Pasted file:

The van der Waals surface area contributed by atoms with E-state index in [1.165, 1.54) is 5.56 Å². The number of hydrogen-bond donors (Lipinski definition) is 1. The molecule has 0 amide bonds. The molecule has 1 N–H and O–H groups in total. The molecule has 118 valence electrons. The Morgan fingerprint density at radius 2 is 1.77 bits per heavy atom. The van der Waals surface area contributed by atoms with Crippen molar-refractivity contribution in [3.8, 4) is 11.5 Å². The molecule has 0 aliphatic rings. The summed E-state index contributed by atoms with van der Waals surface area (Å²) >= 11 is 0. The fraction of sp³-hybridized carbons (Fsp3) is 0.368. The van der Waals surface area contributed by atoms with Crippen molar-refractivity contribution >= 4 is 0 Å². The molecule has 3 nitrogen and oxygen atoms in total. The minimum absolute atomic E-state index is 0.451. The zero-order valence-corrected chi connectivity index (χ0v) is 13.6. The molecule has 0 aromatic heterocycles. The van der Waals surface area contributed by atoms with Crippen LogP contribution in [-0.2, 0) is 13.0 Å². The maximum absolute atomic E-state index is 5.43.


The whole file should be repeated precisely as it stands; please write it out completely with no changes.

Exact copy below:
The van der Waals surface area contributed by atoms with E-state index in [1.165, 1.54) is 5.56 Å². The number of hydrogen-bond donors (Lipinski definition) is 1. The molecule has 0 amide bonds. The molecule has 1 N–H and O–H groups in total. The molecule has 118 valence electrons. The Morgan fingerprint density at radius 2 is 1.77 bits per heavy atom. The van der Waals surface area contributed by atoms with Crippen molar-refractivity contribution in [3.8, 4) is 11.5 Å². The molecule has 0 aliphatic rings. The summed E-state index contributed by atoms with van der Waals surface area (Å²) >= 11 is 0. The fraction of sp³-hybridized carbons (Fsp3) is 0.368. The van der Waals surface area contributed by atoms with Crippen molar-refractivity contribution >= 4 is 0 Å². The molecule has 3 nitrogen and oxygen atoms in total. The minimum absolute atomic E-state index is 0.451. The zero-order valence-corrected chi connectivity index (χ0v) is 13.6. The molecule has 0 aromatic heterocycles. The van der Waals surface area contributed by atoms with Crippen LogP contribution in [-0.2, 0) is 13.0 Å². The maximum absolute atomic E-state index is 5.43.